Adele's headline-making picture wearing a Jamaican flag bikini top seemingly is catching Chet Hanks' attention. The son of Tom Hanks shared on Monday, August 31 a bizarre Instagram video of him jamming to Adele's 2011 hit "Set Fire to the Rain" in a car, asking her to hit him up.
Sitting in the front seat of his truck, the 30-year-old could be seen making emotional faces, moving his head to the song and singing along to the chorus. Chet, who is known for his broken version of Jamaica's Patois language with the island's distinct accent, then shot his shoot with the 32-year-old "Hello" hitmaker.
"I see the picture one day, it sweep me. I no tell no lie my girl, hair style fit ya. Big up yourself," so he propositioned Adele in the accent. Meanwhile, he wrote in the caption, "@theshaderoom PLEASE SOMEONE TELL ADELE HIT MY LINE ASAP !!!!!!!!!!!! I NEED TO TALK TO HER ABOUT SOMETHING."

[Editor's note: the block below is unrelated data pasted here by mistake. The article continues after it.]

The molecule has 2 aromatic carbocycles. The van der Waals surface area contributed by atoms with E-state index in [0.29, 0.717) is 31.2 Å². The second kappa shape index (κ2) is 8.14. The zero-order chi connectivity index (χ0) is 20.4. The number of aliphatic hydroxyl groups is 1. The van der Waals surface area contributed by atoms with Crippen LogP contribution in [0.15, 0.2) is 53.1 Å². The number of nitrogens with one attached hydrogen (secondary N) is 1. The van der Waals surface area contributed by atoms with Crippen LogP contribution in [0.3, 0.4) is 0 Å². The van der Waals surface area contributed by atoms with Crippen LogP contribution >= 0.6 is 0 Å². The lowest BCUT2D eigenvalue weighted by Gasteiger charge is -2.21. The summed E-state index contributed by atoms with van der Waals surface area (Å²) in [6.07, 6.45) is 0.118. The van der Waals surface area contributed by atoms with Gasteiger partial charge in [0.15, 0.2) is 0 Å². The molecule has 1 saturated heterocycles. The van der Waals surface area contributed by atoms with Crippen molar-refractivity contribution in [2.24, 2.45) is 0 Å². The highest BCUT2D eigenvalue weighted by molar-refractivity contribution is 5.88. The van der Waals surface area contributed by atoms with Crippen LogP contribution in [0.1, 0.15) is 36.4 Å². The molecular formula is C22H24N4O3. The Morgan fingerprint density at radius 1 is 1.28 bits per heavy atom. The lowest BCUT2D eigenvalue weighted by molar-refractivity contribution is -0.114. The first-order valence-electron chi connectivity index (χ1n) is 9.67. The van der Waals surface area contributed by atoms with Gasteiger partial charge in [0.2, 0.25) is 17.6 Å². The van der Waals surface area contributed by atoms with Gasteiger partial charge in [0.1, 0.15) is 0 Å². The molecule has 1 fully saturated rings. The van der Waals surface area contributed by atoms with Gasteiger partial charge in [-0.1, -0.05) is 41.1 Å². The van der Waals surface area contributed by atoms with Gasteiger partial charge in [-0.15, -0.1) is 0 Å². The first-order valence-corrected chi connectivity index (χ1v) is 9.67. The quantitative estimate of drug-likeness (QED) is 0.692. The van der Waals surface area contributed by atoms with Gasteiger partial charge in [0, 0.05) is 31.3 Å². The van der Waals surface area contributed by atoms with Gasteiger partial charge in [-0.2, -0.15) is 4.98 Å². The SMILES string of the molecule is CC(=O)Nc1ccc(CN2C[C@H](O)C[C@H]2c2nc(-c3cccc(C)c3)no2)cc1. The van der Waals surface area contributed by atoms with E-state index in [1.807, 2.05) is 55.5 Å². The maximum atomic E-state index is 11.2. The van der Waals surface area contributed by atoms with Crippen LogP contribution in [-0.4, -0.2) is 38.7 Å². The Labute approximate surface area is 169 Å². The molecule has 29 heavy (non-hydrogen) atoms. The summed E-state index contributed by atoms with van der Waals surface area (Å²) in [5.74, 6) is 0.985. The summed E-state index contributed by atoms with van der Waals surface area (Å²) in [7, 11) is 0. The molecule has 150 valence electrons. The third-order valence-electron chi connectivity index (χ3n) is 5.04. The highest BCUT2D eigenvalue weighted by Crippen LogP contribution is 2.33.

While Adele's viral picture piqued Chet's interest, it also landed her in hot water. In the said snap, the British singer bared her midriff in a bikini top emblazoned with the Jamaican flag. Her hair was styled in Bantu knots, which have traditionally been worn by black women, while she also sported a yellow headpiece and a big chain necklace.
Many people were not happy her hairstyle, accusing her of appropriating black culture. "With all this racial injustice going on @Adel (sic) thought this was ok?? #Adele #culturalappropriation," a disappointed fan commented. Someone else added, "Adele I love you and you're my favorite artist but this is culture appropriation please take down this photo."
Chet himself is no stranger with the accusations. He drew the public's ire over his questionable Caribbean accent that he showed off on the red carpet of the 2020 Golden Globe Awards in January. Clapping back at the accusations, he said in a video, "People are saying snowboarding is a terrible example because you can't compare a sport to people's hair."
"That's true but if you're focusing on what I said about snowboarding as a sport, you're missing the point. I didn't mean it as a sport, I meant it as a reference for a community that surrounds it. The community that surrounds snowboarding is mainly white," he added.